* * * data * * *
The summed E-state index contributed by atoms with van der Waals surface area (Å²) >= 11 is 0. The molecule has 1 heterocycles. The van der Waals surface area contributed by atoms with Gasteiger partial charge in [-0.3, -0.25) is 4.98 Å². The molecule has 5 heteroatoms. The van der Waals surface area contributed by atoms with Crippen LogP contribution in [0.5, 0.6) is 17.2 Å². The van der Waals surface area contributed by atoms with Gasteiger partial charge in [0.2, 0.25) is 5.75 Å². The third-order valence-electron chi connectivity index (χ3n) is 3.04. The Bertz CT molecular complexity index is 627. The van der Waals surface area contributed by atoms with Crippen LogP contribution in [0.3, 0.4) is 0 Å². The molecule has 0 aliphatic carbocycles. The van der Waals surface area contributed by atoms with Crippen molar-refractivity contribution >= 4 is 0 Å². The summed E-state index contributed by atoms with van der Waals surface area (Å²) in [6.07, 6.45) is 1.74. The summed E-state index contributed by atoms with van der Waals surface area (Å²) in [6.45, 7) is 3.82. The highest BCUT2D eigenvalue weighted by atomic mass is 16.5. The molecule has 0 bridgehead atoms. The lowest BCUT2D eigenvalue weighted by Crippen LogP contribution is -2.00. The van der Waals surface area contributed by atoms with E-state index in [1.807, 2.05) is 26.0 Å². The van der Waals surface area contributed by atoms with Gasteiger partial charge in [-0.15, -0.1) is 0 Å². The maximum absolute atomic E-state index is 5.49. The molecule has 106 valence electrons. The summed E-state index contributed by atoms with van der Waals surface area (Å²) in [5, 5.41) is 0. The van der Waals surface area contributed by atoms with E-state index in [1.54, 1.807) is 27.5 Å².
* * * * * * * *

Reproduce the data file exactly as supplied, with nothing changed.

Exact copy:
The summed E-state index contributed by atoms with van der Waals surface area (Å²) >= 11 is 0. The molecule has 1 heterocycles. The van der Waals surface area contributed by atoms with Gasteiger partial charge in [-0.3, -0.25) is 4.98 Å². The molecule has 5 heteroatoms. The van der Waals surface area contributed by atoms with Crippen LogP contribution in [0.5, 0.6) is 17.2 Å². The van der Waals surface area contributed by atoms with Gasteiger partial charge in [0.2, 0.25) is 5.75 Å². The third-order valence-electron chi connectivity index (χ3n) is 3.04. The Bertz CT molecular complexity index is 627. The van der Waals surface area contributed by atoms with Crippen LogP contribution in [0.3, 0.4) is 0 Å². The molecule has 0 aliphatic carbocycles. The van der Waals surface area contributed by atoms with Crippen molar-refractivity contribution >= 4 is 0 Å². The summed E-state index contributed by atoms with van der Waals surface area (Å²) in [6.07, 6.45) is 1.74. The summed E-state index contributed by atoms with van der Waals surface area (Å²) in [6.45, 7) is 3.82. The highest BCUT2D eigenvalue weighted by atomic mass is 16.5. The molecule has 0 bridgehead atoms. The lowest BCUT2D eigenvalue weighted by Crippen LogP contribution is -2.00. The van der Waals surface area contributed by atoms with E-state index in [1.807, 2.05) is 26.0 Å². The van der Waals surface area contributed by atoms with Gasteiger partial charge in [-0.15, -0.1) is 0 Å². The maximum absolute atomic E-state index is 5.49. The molecule has 106 valence electrons. The summed E-state index contributed by atoms with van der Waals surface area (Å²) in [5, 5.41) is 0. The van der Waals surface area contributed by atoms with E-state index in [1.54, 1.807) is 27.5 Å².